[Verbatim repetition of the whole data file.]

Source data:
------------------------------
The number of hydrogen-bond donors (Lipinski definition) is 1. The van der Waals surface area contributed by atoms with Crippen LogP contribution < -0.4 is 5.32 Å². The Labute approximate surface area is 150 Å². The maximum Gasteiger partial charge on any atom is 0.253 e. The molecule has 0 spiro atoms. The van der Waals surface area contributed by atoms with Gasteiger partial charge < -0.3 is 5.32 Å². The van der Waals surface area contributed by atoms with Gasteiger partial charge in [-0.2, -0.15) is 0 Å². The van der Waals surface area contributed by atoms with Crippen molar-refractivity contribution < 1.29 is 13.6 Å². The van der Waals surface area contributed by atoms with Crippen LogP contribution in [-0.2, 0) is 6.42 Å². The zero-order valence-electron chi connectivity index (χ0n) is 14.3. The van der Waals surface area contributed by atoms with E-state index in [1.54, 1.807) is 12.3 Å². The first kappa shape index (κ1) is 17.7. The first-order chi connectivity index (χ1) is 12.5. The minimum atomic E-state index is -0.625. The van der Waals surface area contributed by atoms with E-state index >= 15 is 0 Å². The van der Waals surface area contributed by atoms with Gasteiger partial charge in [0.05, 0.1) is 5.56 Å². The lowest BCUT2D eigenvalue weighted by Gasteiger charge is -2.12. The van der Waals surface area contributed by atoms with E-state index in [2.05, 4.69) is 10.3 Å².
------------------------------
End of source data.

The number of hydrogen-bond donors (Lipinski definition) is 1. The van der Waals surface area contributed by atoms with Crippen LogP contribution < -0.4 is 5.32 Å². The Labute approximate surface area is 150 Å². The maximum Gasteiger partial charge on any atom is 0.253 e. The molecule has 0 spiro atoms. The van der Waals surface area contributed by atoms with Gasteiger partial charge < -0.3 is 5.32 Å². The van der Waals surface area contributed by atoms with Gasteiger partial charge in [-0.2, -0.15) is 0 Å². The van der Waals surface area contributed by atoms with Crippen molar-refractivity contribution < 1.29 is 13.6 Å². The van der Waals surface area contributed by atoms with Crippen LogP contribution in [-0.2, 0) is 6.42 Å². The zero-order valence-electron chi connectivity index (χ0n) is 14.3. The van der Waals surface area contributed by atoms with E-state index in [1.54, 1.807) is 12.3 Å². The first kappa shape index (κ1) is 17.7. The first-order chi connectivity index (χ1) is 12.5. The minimum atomic E-state index is -0.625. The van der Waals surface area contributed by atoms with E-state index >= 15 is 0 Å². The van der Waals surface area contributed by atoms with Gasteiger partial charge in [0.05, 0.1) is 5.56 Å². The lowest BCUT2D eigenvalue weighted by Gasteiger charge is -2.12. The van der Waals surface area contributed by atoms with E-state index in [2.05, 4.69) is 10.3 Å².